Tuesday, February 9, 2010

The Scarlet Lion - Elizabeth Chadwick

Following early beginnings as a knight in the English royal household and a champion of the tourneys, William Marshal's prowess and loyalty have been rewarded by the hand in marriage of Isabelle de Clare, heiress to great estates in England, Normandy and Ireland. Now a powerful magnate, William has weathered the difficult years of King Richard's absence on crusade and is currently serving him on campaign in Normandy while Isabelle governs their estates. All the stability William and Isabelle have enjoyed with their young and growing family comes crashing down as Richard dies and his brother John becomes King. Rebellion is stirring throughout the Angevin domains and although John has created William Earl of Pembroke, the friction between the two men leads William and Isabelle to distance themselves in Ireland. The situation escalates, with John holding their sons as hostages and seizing their English lands. The conflict between remaining loyal and rebelling over injustices committed, threatens to tear apart William and Isabelle's marriage and their family...

Last year I read the Greatest Knight, I liked it very much but somehow I was not compelled to pick up its sequel right away. Now I was looking through Elizabeth Chadwick's books trying to decide what to read for the E in the ABC Challenge and The Scarlet Lion seemed like the perfect choice.

If The Greatest Knight focused solely on William Marshall, The Scarlet Lion devotes great attention to his wife and his children. I loved it how the characters are brought to life, their problems and worries, the political decisions of trying to survive during the reign of King John.

William Marshall was one of the most powerful men in medieval England and, through, his wife Isabelle; he also had considerable power in Ireland. With this story the author shows us how difficult it was to achieve and maintain that power, especially as Marshall’s achievements truly were outstanding in any age. If William comes alive has the consummate courtier, who knows that sometimes it is better to wait and ignore some of the indignities and humiliations to come out the victor; it is Isabelle Marshall that reveals herself has the true soul of the family, caring for her children and her husband while maintaining a keen eye on the political events.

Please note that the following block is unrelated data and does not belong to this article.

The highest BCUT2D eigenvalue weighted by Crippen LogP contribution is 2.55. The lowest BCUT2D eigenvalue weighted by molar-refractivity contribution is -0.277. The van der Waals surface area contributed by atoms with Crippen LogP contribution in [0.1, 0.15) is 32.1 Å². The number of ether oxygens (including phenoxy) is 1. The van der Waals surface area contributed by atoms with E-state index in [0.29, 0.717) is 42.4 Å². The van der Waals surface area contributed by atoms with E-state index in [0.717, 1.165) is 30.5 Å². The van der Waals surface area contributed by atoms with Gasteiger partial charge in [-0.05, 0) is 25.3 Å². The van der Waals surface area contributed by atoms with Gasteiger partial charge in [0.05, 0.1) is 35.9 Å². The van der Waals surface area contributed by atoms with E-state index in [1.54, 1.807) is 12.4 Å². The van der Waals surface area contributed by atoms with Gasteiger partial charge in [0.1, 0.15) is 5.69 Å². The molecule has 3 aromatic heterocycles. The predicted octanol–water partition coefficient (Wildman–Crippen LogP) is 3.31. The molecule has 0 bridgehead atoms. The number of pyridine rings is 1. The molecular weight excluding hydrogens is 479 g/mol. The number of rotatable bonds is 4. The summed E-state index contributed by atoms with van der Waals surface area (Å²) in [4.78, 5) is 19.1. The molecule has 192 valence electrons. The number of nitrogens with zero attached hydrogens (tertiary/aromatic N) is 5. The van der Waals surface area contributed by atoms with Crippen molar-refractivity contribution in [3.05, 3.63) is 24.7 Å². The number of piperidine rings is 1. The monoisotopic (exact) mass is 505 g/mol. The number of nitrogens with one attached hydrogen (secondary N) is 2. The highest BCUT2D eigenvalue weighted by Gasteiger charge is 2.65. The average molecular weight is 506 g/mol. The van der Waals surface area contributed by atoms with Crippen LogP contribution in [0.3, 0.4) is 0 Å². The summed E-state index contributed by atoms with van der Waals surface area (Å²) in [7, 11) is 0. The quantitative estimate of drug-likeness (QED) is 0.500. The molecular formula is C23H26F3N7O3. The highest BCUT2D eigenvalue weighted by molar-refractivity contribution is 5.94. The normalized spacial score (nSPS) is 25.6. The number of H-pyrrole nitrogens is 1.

Together they have to face seeing their oldest sons being made hostage by King John, war in their Irish lands and the constant political games of distrust and betrayal of a king who trusted no one and liked to break those who surrounded him.

The book covers the years from 1197 to William's death in 1219. In a period as politically complicated as this one was Elizabeth Chadwick truly has the gift of making it all seem very simple. My one complaint is that I was expecting to hear more about the Magna Carta but it is a small one considering what the author has achieved in explaining the period.

Now I can't wait for William and Isabelle's daughter Mahelt's story. And while I wait for it I may just have to start reading about Ida and Roger Bigod. It seems I can’t get enough of these characters and I would happily continue reading about the Marshall family and their allies in future books. But somehow I don’t think we will be seeing them in many more books as none of the Marshall sons had children and the properties and wealth ended up being divided between the daughter’s husbands.

Grade: 5/5


  1. Glad to know that this is a great read. I have the ARC sitting on my shelf calling me! Looking forward to reading it :)

  2. Boy, E would have been the perfect opportunity for me to have my first experience with E.C. Too bad I am under an ARC avalanche at the moment!

    I focused on Jane Eyre for "e".

  3. What a great review! Thanks for posting it!


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